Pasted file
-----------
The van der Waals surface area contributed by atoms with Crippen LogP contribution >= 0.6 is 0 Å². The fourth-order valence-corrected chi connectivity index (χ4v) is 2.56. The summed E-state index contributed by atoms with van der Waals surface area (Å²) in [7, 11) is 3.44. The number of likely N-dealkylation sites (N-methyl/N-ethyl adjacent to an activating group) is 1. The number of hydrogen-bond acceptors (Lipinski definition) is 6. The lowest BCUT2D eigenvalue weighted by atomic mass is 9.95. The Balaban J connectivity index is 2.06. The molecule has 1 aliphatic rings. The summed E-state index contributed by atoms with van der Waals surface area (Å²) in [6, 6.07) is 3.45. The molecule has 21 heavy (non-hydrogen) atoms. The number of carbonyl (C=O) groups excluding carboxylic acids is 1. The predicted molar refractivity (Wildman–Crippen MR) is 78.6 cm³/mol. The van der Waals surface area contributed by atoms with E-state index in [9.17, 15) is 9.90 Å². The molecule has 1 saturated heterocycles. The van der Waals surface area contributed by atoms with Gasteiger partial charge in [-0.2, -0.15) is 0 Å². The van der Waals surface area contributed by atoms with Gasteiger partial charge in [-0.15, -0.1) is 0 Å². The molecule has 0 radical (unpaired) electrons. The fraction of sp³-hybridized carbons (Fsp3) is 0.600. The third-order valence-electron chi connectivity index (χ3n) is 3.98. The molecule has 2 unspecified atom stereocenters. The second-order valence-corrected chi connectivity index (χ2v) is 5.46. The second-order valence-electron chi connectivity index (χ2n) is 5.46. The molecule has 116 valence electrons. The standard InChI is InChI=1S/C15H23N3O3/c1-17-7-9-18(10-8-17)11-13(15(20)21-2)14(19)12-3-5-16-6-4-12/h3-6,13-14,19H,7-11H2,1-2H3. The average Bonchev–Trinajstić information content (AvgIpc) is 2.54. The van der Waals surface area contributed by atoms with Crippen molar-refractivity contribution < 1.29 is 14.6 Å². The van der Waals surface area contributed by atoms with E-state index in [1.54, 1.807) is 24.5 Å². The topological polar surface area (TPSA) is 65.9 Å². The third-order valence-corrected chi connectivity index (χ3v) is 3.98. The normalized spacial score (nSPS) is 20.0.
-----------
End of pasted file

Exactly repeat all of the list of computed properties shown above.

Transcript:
The van der Waals surface area contributed by atoms with Crippen LogP contribution >= 0.6 is 0 Å². The fourth-order valence-corrected chi connectivity index (χ4v) is 2.56. The summed E-state index contributed by atoms with van der Waals surface area (Å²) in [7, 11) is 3.44. The number of likely N-dealkylation sites (N-methyl/N-ethyl adjacent to an activating group) is 1. The number of hydrogen-bond acceptors (Lipinski definition) is 6. The lowest BCUT2D eigenvalue weighted by atomic mass is 9.95. The Balaban J connectivity index is 2.06. The molecule has 1 aliphatic rings. The summed E-state index contributed by atoms with van der Waals surface area (Å²) in [6, 6.07) is 3.45. The molecule has 21 heavy (non-hydrogen) atoms. The number of carbonyl (C=O) groups excluding carboxylic acids is 1. The predicted molar refractivity (Wildman–Crippen MR) is 78.6 cm³/mol. The van der Waals surface area contributed by atoms with E-state index in [9.17, 15) is 9.90 Å². The molecule has 1 saturated heterocycles. The van der Waals surface area contributed by atoms with Gasteiger partial charge in [-0.2, -0.15) is 0 Å². The van der Waals surface area contributed by atoms with Gasteiger partial charge in [-0.15, -0.1) is 0 Å². The molecule has 0 radical (unpaired) electrons. The fraction of sp³-hybridized carbons (Fsp3) is 0.600. The third-order valence-electron chi connectivity index (χ3n) is 3.98. The molecule has 2 unspecified atom stereocenters. The second-order valence-corrected chi connectivity index (χ2v) is 5.46. The second-order valence-electron chi connectivity index (χ2n) is 5.46. The molecule has 116 valence electrons. The standard InChI is InChI=1S/C15H23N3O3/c1-17-7-9-18(10-8-17)11-13(15(20)21-2)14(19)12-3-5-16-6-4-12/h3-6,13-14,19H,7-11H2,1-2H3. The average Bonchev–Trinajstić information content (AvgIpc) is 2.54. The van der Waals surface area contributed by atoms with Crippen molar-refractivity contribution < 1.29 is 14.6 Å². The van der Waals surface area contributed by atoms with E-state index in [1.54, 1.807) is 24.5 Å². The topological polar surface area (TPSA) is 65.9 Å². The third-order valence-corrected chi connectivity index (χ3v) is 3.98. The normalized spacial score (nSPS) is 20.0.